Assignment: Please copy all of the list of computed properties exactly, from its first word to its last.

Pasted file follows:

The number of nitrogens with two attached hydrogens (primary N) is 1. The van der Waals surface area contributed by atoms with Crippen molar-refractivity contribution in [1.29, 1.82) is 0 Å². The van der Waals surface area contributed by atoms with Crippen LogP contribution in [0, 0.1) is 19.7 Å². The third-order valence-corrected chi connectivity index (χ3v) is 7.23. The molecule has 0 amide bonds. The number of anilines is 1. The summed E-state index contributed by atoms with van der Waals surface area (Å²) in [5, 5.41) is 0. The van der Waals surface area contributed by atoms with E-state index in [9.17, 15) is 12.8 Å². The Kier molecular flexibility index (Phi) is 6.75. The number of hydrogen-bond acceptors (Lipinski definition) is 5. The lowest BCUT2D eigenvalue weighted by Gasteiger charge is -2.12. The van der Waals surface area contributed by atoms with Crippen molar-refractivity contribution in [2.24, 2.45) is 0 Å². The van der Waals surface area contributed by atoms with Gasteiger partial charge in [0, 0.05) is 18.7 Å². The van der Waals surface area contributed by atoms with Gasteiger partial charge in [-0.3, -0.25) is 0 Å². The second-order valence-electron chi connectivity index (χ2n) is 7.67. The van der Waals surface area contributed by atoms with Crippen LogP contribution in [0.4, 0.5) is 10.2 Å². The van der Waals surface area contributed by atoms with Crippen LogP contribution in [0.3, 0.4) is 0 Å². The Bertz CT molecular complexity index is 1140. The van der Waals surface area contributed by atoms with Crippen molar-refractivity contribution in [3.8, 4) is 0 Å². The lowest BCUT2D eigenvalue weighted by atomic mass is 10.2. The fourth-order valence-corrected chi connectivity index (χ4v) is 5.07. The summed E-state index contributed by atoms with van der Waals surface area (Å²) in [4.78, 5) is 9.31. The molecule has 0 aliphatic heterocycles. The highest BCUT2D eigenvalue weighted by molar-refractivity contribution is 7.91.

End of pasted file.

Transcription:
The number of nitrogens with two attached hydrogens (primary N) is 1. The van der Waals surface area contributed by atoms with Crippen molar-refractivity contribution in [1.29, 1.82) is 0 Å². The van der Waals surface area contributed by atoms with Crippen LogP contribution in [0, 0.1) is 19.7 Å². The third-order valence-corrected chi connectivity index (χ3v) is 7.23. The molecule has 0 amide bonds. The number of anilines is 1. The summed E-state index contributed by atoms with van der Waals surface area (Å²) in [5, 5.41) is 0. The van der Waals surface area contributed by atoms with E-state index in [9.17, 15) is 12.8 Å². The Kier molecular flexibility index (Phi) is 6.75. The number of hydrogen-bond acceptors (Lipinski definition) is 5. The lowest BCUT2D eigenvalue weighted by Gasteiger charge is -2.12. The van der Waals surface area contributed by atoms with Crippen molar-refractivity contribution in [2.24, 2.45) is 0 Å². The van der Waals surface area contributed by atoms with Gasteiger partial charge in [0, 0.05) is 18.7 Å². The van der Waals surface area contributed by atoms with Gasteiger partial charge in [-0.3, -0.25) is 0 Å². The second-order valence-electron chi connectivity index (χ2n) is 7.67. The van der Waals surface area contributed by atoms with Crippen LogP contribution in [0.4, 0.5) is 10.2 Å². The van der Waals surface area contributed by atoms with Crippen LogP contribution in [0.3, 0.4) is 0 Å². The Bertz CT molecular complexity index is 1140. The van der Waals surface area contributed by atoms with Crippen molar-refractivity contribution in [3.8, 4) is 0 Å². The lowest BCUT2D eigenvalue weighted by atomic mass is 10.2. The fourth-order valence-corrected chi connectivity index (χ4v) is 5.07. The summed E-state index contributed by atoms with van der Waals surface area (Å²) in [4.78, 5) is 9.31. The molecule has 0 aliphatic heterocycles. The highest BCUT2D eigenvalue weighted by molar-refractivity contribution is 7.91.